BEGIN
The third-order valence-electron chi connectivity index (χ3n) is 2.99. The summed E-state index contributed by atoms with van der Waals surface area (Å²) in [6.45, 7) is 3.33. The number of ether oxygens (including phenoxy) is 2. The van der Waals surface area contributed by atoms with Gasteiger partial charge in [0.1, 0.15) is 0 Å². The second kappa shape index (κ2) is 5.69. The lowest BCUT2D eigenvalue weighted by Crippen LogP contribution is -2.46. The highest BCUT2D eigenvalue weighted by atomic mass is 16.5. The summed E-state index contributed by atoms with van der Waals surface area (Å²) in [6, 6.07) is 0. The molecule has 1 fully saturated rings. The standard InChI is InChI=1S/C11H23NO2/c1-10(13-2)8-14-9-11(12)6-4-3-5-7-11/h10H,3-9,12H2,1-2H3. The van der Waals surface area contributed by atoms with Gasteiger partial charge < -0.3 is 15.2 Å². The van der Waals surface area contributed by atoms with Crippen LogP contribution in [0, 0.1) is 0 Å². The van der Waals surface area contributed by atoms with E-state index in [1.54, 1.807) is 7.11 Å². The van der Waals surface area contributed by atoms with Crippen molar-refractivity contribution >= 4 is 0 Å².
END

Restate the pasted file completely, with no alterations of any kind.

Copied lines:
The third-order valence-electron chi connectivity index (χ3n) is 2.99. The summed E-state index contributed by atoms with van der Waals surface area (Å²) in [6.45, 7) is 3.33. The number of ether oxygens (including phenoxy) is 2. The van der Waals surface area contributed by atoms with Gasteiger partial charge in [0.1, 0.15) is 0 Å². The second kappa shape index (κ2) is 5.69. The lowest BCUT2D eigenvalue weighted by Crippen LogP contribution is -2.46. The highest BCUT2D eigenvalue weighted by atomic mass is 16.5. The summed E-state index contributed by atoms with van der Waals surface area (Å²) in [6, 6.07) is 0. The molecule has 1 fully saturated rings. The standard InChI is InChI=1S/C11H23NO2/c1-10(13-2)8-14-9-11(12)6-4-3-5-7-11/h10H,3-9,12H2,1-2H3. The van der Waals surface area contributed by atoms with Gasteiger partial charge < -0.3 is 15.2 Å². The van der Waals surface area contributed by atoms with Crippen LogP contribution in [0, 0.1) is 0 Å². The van der Waals surface area contributed by atoms with E-state index in [1.54, 1.807) is 7.11 Å². The van der Waals surface area contributed by atoms with Crippen molar-refractivity contribution >= 4 is 0 Å².